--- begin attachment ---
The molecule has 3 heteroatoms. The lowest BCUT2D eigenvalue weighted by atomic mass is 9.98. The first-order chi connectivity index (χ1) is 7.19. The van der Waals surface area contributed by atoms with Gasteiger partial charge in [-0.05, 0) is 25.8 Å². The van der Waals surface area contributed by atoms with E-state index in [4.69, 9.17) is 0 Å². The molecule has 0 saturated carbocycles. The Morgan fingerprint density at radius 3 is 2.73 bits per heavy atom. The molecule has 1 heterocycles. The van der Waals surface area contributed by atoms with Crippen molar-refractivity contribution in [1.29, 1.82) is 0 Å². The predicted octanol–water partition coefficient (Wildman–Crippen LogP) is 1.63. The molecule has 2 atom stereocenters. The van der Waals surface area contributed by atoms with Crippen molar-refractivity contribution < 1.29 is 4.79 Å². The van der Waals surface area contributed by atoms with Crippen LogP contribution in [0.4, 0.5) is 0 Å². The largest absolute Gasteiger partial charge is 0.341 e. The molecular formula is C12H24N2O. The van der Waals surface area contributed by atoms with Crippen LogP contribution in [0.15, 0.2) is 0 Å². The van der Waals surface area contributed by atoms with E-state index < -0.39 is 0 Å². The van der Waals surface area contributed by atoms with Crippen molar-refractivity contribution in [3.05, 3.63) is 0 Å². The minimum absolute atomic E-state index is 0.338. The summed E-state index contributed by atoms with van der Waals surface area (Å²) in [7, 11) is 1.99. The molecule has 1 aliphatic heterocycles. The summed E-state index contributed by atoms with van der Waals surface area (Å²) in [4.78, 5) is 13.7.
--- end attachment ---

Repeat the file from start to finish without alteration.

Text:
The molecule has 3 heteroatoms. The lowest BCUT2D eigenvalue weighted by atomic mass is 9.98. The first-order chi connectivity index (χ1) is 7.19. The van der Waals surface area contributed by atoms with Gasteiger partial charge in [-0.05, 0) is 25.8 Å². The van der Waals surface area contributed by atoms with E-state index in [4.69, 9.17) is 0 Å². The molecule has 0 saturated carbocycles. The Morgan fingerprint density at radius 3 is 2.73 bits per heavy atom. The molecule has 1 heterocycles. The van der Waals surface area contributed by atoms with Crippen molar-refractivity contribution in [1.29, 1.82) is 0 Å². The predicted octanol–water partition coefficient (Wildman–Crippen LogP) is 1.63. The molecule has 2 atom stereocenters. The van der Waals surface area contributed by atoms with Crippen molar-refractivity contribution < 1.29 is 4.79 Å². The van der Waals surface area contributed by atoms with Crippen LogP contribution in [0.4, 0.5) is 0 Å². The largest absolute Gasteiger partial charge is 0.341 e. The molecular formula is C12H24N2O. The van der Waals surface area contributed by atoms with Crippen LogP contribution in [0.15, 0.2) is 0 Å². The van der Waals surface area contributed by atoms with E-state index < -0.39 is 0 Å². The van der Waals surface area contributed by atoms with Crippen molar-refractivity contribution in [3.05, 3.63) is 0 Å². The minimum absolute atomic E-state index is 0.338. The summed E-state index contributed by atoms with van der Waals surface area (Å²) in [7, 11) is 1.99. The molecule has 1 aliphatic heterocycles. The summed E-state index contributed by atoms with van der Waals surface area (Å²) in [4.78, 5) is 13.7.